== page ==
With agile sourcing, the shortlisting is based on the functional aspects only. The technical and commercial evaluations follow in the next phase. You should consider if this is likely to cause an issue - what will happen if all the shortlisted companies were to fail the commercial and technical requirements in the second phase?
Take care with drafting the scenario documents. Both the format and content of them, along with the supporting ‘rules of the game’ documentation are key to ensure your process works. It is easy to get confused in this space - the web contains so much misleading content about agile software development, use cases, epics and other similar buzz words.
If regulatory compliance is a key criterion for choosing a vendor, this can be included early on in the process, either at the bidder pre-qual stage, or factored into a scenario, to be sure that only qualifying companies are included. This is one angle of how agile sourcing can work in a public procurement setting, and remain compliant.
Costs are often a key factor in a final decision making. With agile sourcing, suppliers can present their Rough order of Magnitude (RoM) costs, which should not be viewed as binding.
When to go agile?
Organisations explore agile sourcing for a number of reasons: if there isn’t time or the will for a full RFP exercise; to avoid sitting through unstructured vendor demo’s and ending up with incomparable bids or choosing purely on gutfeel and where teams want to try the agile alternative for a change. It has the advantage of educating the team on a new approach. It is ideal for those projects where the solution is difficult to define, perhaps because technology is evolving so fast - and wanting to see what the market can offer.
What types of IT and Telecoms does agile suit?
Agile sourcing fits many IT selection projects - for example new application software, a managed service provider, a systems integration partner, SD-WAN or Secas all suit the process.
Clearly the scenarios will change according to the type of technology being bought, as will the accompanying documents.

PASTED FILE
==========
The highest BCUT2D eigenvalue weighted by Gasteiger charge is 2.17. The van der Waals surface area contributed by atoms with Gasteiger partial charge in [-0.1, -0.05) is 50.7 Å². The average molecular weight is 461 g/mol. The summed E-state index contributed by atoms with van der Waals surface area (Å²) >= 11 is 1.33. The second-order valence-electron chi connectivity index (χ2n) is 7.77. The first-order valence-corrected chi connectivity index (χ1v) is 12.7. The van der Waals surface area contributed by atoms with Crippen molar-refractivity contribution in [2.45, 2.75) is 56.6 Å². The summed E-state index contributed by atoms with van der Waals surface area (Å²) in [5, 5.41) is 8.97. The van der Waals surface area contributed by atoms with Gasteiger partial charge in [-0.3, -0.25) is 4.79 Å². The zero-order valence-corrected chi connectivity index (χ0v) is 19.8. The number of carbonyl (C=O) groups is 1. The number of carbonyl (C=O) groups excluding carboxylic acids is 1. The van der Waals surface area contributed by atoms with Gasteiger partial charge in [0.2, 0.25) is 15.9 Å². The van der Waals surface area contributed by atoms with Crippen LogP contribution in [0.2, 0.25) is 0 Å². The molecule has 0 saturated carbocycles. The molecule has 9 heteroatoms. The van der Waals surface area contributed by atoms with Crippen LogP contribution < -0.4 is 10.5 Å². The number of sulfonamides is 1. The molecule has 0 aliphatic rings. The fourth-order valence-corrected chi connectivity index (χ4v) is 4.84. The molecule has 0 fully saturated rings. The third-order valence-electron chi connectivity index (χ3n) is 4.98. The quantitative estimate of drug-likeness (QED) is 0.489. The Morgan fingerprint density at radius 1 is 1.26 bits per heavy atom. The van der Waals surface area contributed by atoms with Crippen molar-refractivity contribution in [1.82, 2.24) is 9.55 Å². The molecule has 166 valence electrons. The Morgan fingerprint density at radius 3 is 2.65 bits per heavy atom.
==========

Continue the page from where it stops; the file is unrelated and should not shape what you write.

We can’t think of many technology selection situations where agile sourcing won’t work.
Questions and answers
Here we air some of the questions that commonly come up when considering a switch to agile sourcing:
Q: What do you do, if in the second phase there’s a technical showstopper that eliminates all the bidders shortlisted on functionality?
Tip: use any non-negotiable points to select the longlist. But don’t let a pre-qual stage to turn into a mini RFP exercise in itself.
Q: What if the end costs are wildly different to the RoM costs stated in phase one?
With agile sourcing, companies provide their final costs after the second phase, after discussions have taken place and you have honed your requirement to what you actually want. It is important to remember that the final costs may be different from those mentioned early on.
Q: What happens if we miss a key requirement?
If there should be any change to the requirements, it is much easier to amend it with the agile approach. All it means is that vendors need to re-present - it is a much better than re-working an entire RFP document.
Q: Is it true that contracts are negotiated with all of the bidders, in parallel, in phase1?
We don’t recommend running the process this way. We would always avoid the overhead of running parallel contract negotiations with multiple bidders, when only one of them will be the winner.
Making market selection exciting again
Agile sourcing is a gamechanger as it brings a faster and easier start, visibility of the market, and leaves the full, detailed due diligence to the back end, when only a few bidders remain.
The huge advantage is that it avoids the overhead of having to score a large number of huge bid response documents, or generate an RFP document in the first place.
These advantages are the reasons why agile sourcing is gaining traction. It is a good alternative to a full formal RFP - crucially it makes it much easier for a buying organisation to go to market in an objective manner. If it stops just one business from falling into the trap where vendors are presenting to their agenda, then this is a clear win.